6 Comments

  1. Both. The questions are better than the answers at BQTA, if only because the answers around here aren’t much. The bigger issue: are questions worth more than answers? Aren’t answers supposed to be the point of the exercise?
    Check “Getting Started” post for some quotes from philosophers.

    Barry Stroud: “Often the worst thing to do with what looks like a real philosophical question is to answer it. It can get in the way of fuller understanding of what the problem really is and where it comes from.” Stroud wants us to think about our questions carefully before trying to answer them. Are we sure we know what we’re trying to ask about?

    Ludwig Wittgenstein: “In philosophy it is always good to put a question instead of an answer to a question. For an answer to the philosophical question may easily be unfair; disposing of it by means of another question is not.” In his book Philosophical Investigations (often considered the most important philosophical work of the 20th century), he answers a lot of questions with questions. To the point that an early reviewer, Peter Strawson, thought that he practice of “disposing” of questions via more questions was unfair: “I wish he’d just say what he means!” W thought asking a second question can deepen and clarify the first.

    And yet, only asking questions can create the impression philosophy never gets anywhere. So what’s the point? As a friend put it yesterday: “I decline to be baited into an intellectual Vietnam, an unwinnable quagmire, exhausting precious resources. The extent of my current philosophy is: Until morale improves, the beatings will continue.” This guy can be a bit grim.

    Philosophy may be futile, but it is also inescapable.

    Liked by 1 person

  2. I think many people assume the idea of a question is getting to answers, as if the point of questions were the answers that flowed from them, as if having the answers were the measure of value. I think sometimes that is true, and then it seems we must also decide between good questions and bad questions. Because when we are stuck with poor questions there is a limit on our answers (maybe Wittgenstein took much of philosophy to be asking the wrong questions, even). It seems clear that even tentative answers to good questions can often be better than brilliant answers to bad questions. (Flies in bottles are notorious for their brilliant answers)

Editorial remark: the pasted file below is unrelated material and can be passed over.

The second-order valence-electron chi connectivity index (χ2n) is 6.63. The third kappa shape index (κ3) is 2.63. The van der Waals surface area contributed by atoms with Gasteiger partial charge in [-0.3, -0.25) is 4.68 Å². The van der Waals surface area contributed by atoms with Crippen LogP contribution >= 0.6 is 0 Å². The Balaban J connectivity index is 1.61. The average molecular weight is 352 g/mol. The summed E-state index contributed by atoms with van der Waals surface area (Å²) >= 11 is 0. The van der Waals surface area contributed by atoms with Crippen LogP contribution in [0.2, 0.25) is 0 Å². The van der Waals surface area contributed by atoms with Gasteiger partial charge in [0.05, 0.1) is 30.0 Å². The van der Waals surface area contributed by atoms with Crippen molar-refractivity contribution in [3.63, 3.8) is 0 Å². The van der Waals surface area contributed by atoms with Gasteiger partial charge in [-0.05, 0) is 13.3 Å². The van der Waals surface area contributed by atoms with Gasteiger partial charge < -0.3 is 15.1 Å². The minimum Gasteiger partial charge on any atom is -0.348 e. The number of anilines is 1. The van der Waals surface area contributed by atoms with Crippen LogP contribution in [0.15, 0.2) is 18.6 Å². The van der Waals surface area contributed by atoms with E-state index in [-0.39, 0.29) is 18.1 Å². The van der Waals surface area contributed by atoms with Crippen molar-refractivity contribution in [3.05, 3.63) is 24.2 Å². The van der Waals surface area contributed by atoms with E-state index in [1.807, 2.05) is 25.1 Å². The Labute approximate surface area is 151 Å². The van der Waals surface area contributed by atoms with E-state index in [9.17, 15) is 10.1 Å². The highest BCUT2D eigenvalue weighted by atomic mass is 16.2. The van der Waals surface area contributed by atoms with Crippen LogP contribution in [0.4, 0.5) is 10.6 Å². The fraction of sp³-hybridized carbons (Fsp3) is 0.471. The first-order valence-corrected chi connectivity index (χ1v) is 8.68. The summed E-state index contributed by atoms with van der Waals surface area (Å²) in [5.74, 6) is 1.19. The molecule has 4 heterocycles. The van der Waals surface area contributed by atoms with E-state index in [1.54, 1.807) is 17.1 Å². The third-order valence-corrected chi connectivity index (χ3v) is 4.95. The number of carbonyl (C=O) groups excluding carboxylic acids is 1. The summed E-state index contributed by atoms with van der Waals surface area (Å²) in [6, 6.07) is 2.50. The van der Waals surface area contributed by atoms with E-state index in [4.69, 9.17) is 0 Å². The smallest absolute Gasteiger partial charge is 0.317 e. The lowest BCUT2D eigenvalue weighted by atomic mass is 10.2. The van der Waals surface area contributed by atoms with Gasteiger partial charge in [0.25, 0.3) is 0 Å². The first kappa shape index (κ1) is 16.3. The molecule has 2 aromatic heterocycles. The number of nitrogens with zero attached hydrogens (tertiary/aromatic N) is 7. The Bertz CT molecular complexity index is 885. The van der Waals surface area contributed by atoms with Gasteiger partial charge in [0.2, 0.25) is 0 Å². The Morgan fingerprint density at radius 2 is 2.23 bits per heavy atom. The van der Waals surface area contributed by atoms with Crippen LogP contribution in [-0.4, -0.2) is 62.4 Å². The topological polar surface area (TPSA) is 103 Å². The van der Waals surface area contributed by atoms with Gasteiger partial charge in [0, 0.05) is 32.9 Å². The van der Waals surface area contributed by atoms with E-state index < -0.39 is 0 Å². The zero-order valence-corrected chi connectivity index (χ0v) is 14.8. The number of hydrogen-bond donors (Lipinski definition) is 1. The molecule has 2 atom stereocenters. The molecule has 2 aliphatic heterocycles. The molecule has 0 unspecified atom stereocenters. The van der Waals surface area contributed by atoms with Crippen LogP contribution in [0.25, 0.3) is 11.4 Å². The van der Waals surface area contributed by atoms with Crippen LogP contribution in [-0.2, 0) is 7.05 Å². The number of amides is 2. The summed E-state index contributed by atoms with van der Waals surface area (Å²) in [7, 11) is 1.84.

So I think there are more important things than simply the answers. The answers are not always the point. Asking itself can have value, and not simply as a means to the ends of correct answers. Asking questions is what humans do to navigate our world, and the point of most human questions is not ‘truth’. Rather, asking questions is part of the frame of meaning, and meaning is investigated and evolves through the activity of our questions. Questions are part of the everyday but also of the sublime and the ineffable. The questions circumscribe what it means to be human…..

    One last thought. If we imagine that the model for asking questions is like what happens in science then it does seem like getting to answers is the point. And it is a seductive idea. And it also seems to describe the form of acceptable answers as often ‘evidence’ based or even as purely quantitative data. Plenty of folks who should know better are hypnotized by that idea.

    But human questions are much bigger than merely what happens in science, there is a greater variety than we accept in science, and not being ‘scientific’ does not mean that they necessarily are ‘lesser’ or in any way deficient. The idea of science has a hypnotic effect. I know folks who will only accept answers where data can be gathered and evidence evaluated. I worry that these people have only hammers to work with, and decide as a consequence that the rest of the world therefor needs pounding…..

    Different questions are different tools for different occasions. We should not presume that asking questions is something uniform or simple… And I agree, we should always strive to have better questions than answers, we should care more about the questions than the answers (in some sense, and when that makes sense to do).

    Liked by 1 person

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